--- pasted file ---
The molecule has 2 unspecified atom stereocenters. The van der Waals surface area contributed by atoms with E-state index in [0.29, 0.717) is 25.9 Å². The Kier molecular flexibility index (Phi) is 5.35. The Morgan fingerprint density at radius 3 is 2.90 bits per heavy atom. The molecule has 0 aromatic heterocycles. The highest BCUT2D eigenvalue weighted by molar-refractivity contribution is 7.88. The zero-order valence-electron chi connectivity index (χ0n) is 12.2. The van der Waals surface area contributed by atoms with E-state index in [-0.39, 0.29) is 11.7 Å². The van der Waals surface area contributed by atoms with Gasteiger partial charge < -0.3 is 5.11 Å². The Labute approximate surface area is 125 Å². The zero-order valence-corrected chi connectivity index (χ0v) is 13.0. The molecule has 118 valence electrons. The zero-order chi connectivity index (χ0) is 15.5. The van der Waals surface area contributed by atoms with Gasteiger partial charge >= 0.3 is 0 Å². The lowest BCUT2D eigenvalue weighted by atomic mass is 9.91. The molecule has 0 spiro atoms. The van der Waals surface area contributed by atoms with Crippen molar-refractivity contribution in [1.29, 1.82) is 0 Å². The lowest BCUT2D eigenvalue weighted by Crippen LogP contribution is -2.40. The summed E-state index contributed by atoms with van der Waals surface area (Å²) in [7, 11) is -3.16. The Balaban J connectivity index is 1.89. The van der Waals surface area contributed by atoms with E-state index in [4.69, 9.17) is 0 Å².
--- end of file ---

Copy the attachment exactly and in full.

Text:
The molecule has 2 unspecified atom stereocenters. The van der Waals surface area contributed by atoms with E-state index in [0.29, 0.717) is 25.9 Å². The Kier molecular flexibility index (Phi) is 5.35. The Morgan fingerprint density at radius 3 is 2.90 bits per heavy atom. The molecule has 0 aromatic heterocycles. The highest BCUT2D eigenvalue weighted by molar-refractivity contribution is 7.88. The zero-order valence-electron chi connectivity index (χ0n) is 12.2. The van der Waals surface area contributed by atoms with E-state index in [-0.39, 0.29) is 11.7 Å². The van der Waals surface area contributed by atoms with Gasteiger partial charge < -0.3 is 5.11 Å². The Labute approximate surface area is 125 Å². The zero-order valence-corrected chi connectivity index (χ0v) is 13.0. The molecule has 118 valence electrons. The zero-order chi connectivity index (χ0) is 15.5. The van der Waals surface area contributed by atoms with Gasteiger partial charge >= 0.3 is 0 Å². The lowest BCUT2D eigenvalue weighted by atomic mass is 9.91. The molecule has 0 spiro atoms. The van der Waals surface area contributed by atoms with Crippen molar-refractivity contribution in [1.29, 1.82) is 0 Å². The lowest BCUT2D eigenvalue weighted by Crippen LogP contribution is -2.40. The summed E-state index contributed by atoms with van der Waals surface area (Å²) in [7, 11) is -3.16. The Balaban J connectivity index is 1.89. The van der Waals surface area contributed by atoms with E-state index in [4.69, 9.17) is 0 Å².